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Australian vet awarded 2018 WSAVA, Hill’s Next Generation honor

Dr. Guyan Weerasinghe works in small animal practice and as a state government veterinary officer

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Dr. Guyan Weerasinghe, an Australian veterinarian working in small animal practice and as a state government veterinary officer, has been honored by the World Small Animal Veterinary Association (WSAVA) and Hill’s Pet Nutrition as the winner of the 2018 Next Generation Veterinary Award. The award acknowledges the work of a veterinarian who graduated within the past 10 years and who has contributed significantly to the betterment of companion animals, the veterinary profession, and society at large.

He graduated from the University of Queensland in 2011, gaining experience in dairy practice in New Zealand and in shelter medicine in Sydney, Australia. In 2017, he achieved a master’s in veterinary public health and became a diplomate of the American College of Veterinary Preventive Medicine. In his current role at Greencross Caloundra, a companion animal practice on Queensland’s Sunshine Coast, he maintains a small animal caseload and works alongside local animal rescue groups. Through his work for the Queensland Government’s Department of Agriculture and Fisheries, he is involved with animal disease surveillance and response and increasing the awareness of public health risks in veterinary practice, including small animal clinics. He also collaborates on a number of One Health projects across Australia, including an initiative to develop a tool to capture hotspots for tick paralysis on the Sunshine Coast, Queensland.

Weerasinghe regularly gives talks on such topics as climate change, zoonoses, and clinical work health and safety. He has also served on several Australian Veterinary Association committees and is a past president of its Sunshine Coast branch. He is the designated veterinary spokesperson for the Climate Media Centre and engages regularly with broadcast, online, and print media on topics including the impact of climate change on animal health and welfare.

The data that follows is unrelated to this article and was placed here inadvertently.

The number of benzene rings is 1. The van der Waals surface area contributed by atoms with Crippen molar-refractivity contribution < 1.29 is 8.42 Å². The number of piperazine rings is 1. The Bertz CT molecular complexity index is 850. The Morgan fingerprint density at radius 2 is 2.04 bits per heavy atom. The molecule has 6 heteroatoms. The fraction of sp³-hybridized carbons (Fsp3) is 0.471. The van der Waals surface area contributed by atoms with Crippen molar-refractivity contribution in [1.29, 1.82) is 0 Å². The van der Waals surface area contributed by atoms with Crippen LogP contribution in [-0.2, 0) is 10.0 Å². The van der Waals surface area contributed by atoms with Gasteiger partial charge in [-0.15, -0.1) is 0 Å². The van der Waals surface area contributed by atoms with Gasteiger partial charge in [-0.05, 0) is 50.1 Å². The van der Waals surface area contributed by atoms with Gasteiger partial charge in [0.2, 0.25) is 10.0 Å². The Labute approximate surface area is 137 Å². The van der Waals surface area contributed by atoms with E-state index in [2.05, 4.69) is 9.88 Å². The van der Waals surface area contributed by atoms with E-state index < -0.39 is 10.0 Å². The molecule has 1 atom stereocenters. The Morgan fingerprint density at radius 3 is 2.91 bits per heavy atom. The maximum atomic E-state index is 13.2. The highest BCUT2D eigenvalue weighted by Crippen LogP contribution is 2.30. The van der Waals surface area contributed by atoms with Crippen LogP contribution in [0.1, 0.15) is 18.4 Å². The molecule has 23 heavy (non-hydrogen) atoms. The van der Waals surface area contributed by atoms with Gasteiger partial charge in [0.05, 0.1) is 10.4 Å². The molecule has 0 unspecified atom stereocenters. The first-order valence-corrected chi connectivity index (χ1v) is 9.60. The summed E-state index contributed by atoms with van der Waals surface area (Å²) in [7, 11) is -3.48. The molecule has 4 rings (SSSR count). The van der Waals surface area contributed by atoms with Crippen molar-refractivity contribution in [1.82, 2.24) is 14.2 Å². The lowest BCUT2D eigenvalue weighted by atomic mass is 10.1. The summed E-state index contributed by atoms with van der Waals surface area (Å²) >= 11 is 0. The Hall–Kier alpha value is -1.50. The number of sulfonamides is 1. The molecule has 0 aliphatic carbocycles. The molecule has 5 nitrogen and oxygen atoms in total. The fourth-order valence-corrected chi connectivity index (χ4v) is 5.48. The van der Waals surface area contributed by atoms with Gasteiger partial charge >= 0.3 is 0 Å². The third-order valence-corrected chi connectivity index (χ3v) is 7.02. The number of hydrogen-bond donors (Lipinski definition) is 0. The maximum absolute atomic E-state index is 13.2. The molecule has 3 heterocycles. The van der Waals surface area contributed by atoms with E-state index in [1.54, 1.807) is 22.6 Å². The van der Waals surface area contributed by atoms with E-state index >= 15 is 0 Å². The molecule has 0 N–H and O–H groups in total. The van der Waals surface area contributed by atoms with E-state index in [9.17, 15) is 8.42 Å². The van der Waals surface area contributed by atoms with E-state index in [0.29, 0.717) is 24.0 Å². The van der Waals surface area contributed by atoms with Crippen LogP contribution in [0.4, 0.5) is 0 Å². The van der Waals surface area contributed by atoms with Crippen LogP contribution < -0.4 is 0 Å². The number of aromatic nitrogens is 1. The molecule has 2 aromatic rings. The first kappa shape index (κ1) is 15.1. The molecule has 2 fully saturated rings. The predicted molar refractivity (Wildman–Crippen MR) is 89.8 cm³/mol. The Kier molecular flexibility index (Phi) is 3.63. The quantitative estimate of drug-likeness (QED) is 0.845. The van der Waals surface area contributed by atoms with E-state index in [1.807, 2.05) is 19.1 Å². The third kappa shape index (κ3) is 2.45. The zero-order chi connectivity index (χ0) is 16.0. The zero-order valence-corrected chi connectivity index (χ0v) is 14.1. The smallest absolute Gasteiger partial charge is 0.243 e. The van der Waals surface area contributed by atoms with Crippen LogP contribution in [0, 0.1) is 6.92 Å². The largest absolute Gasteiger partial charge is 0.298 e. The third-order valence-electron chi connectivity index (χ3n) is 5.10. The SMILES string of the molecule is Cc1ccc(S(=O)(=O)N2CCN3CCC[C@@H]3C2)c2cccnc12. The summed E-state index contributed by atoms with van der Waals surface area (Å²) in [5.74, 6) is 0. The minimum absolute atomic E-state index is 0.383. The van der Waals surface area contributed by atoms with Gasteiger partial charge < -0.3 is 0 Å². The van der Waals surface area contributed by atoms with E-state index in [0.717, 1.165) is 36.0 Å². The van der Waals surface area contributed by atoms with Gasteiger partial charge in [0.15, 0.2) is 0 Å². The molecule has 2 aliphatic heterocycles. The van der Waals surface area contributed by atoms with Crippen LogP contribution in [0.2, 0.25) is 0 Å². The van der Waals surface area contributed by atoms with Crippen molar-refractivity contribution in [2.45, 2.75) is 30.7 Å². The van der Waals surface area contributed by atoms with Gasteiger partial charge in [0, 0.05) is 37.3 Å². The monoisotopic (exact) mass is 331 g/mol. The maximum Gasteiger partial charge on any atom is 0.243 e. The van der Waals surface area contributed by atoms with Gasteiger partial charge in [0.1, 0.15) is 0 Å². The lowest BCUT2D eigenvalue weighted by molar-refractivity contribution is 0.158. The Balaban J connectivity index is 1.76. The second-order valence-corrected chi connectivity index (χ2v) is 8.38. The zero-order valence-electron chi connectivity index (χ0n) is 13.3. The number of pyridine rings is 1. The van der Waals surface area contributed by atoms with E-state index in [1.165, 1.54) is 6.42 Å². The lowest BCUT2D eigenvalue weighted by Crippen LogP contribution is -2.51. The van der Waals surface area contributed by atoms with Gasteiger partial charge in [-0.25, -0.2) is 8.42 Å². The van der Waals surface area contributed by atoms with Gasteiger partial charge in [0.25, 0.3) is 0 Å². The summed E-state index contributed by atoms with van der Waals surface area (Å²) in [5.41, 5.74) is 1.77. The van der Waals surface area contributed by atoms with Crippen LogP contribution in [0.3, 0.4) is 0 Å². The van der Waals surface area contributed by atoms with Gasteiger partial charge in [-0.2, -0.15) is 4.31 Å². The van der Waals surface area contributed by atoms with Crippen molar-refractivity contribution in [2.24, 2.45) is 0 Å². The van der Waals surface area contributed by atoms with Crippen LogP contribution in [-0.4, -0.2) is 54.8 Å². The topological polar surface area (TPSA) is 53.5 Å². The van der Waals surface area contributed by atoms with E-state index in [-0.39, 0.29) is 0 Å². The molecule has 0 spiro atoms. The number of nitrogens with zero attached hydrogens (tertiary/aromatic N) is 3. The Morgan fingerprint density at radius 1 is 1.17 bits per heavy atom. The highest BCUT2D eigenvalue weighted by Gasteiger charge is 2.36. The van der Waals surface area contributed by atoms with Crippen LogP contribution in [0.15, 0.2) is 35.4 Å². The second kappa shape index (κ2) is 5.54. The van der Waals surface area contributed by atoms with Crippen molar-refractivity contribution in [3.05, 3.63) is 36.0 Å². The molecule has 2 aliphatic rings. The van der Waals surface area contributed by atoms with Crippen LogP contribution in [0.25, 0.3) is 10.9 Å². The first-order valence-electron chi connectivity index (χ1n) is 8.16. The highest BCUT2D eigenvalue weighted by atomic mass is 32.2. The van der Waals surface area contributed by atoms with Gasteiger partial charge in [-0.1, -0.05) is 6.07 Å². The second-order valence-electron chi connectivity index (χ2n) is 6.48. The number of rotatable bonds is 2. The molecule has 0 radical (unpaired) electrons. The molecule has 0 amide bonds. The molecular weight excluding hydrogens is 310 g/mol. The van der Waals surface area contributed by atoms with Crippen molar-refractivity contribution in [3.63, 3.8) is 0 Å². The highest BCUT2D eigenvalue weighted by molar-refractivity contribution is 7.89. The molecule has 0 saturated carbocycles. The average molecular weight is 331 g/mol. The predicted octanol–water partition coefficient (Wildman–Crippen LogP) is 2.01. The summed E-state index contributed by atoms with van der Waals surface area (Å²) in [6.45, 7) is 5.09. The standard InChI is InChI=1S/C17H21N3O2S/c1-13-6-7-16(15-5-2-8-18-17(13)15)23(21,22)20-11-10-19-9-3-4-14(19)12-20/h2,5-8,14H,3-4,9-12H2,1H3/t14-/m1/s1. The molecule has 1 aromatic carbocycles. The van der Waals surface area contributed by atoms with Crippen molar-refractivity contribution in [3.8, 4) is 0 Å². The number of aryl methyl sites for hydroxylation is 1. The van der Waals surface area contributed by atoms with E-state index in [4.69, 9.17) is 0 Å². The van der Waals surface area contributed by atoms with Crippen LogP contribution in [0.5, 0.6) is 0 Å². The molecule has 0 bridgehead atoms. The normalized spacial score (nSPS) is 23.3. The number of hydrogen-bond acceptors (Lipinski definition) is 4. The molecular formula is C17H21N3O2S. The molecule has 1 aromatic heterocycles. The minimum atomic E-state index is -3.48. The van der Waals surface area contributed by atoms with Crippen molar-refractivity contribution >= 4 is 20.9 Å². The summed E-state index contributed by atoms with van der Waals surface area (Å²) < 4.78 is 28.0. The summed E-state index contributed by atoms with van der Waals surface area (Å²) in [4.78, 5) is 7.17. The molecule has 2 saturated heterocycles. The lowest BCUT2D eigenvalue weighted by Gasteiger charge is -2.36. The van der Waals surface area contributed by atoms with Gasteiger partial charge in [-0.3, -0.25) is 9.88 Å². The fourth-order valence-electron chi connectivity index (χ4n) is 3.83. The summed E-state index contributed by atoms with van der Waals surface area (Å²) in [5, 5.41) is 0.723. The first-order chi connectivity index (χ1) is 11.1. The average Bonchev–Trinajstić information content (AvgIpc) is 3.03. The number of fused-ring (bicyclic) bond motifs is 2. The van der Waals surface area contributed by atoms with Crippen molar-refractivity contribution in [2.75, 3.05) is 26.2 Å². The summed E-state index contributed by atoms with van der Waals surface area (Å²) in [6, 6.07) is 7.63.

He will be presented with the award at WSAVA World Congress 2018 which takes place Sep. 25-28 in Singapore. He will also give a lecture titled, “Antimicrobial resistance: The ‘tragedy of the commons’ in companion animal practice.”

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“I’m honored to have been nominated for the WSAVA, Hill’s Next Generation Award, let alone to be the 2018 winner,” said Weerasinghe. “I’m hoping to use this opportunity to explore veterinary antimicrobial resistance in relation to the late Garrett Hardin’s ‘tragedy of the commons’ concept: where in a shared system, individuals make choices based on self-interest to the detriment of the common good. The imprudent use of antimicrobials, in both human and animal health, is a factor in the development of global antimicrobial resistance. Tackling this wicked problem requires joint stewardship by practitioners of animal, human and environmental health. We all have a role to play and by working together at the intersect of One Health, we can preserve this diminishing resource for future generations.”

Candidates for the WSAVA, Hill’s Next Generation Award can come from any country and must meet the following criteria:

  • Graduated within the past 10 years
  • Active in continuing education
  • Have a strong record in community service
  • Working to bridge the gap between their generation and others

For more information about the 2019 Next Generation Award, click here.

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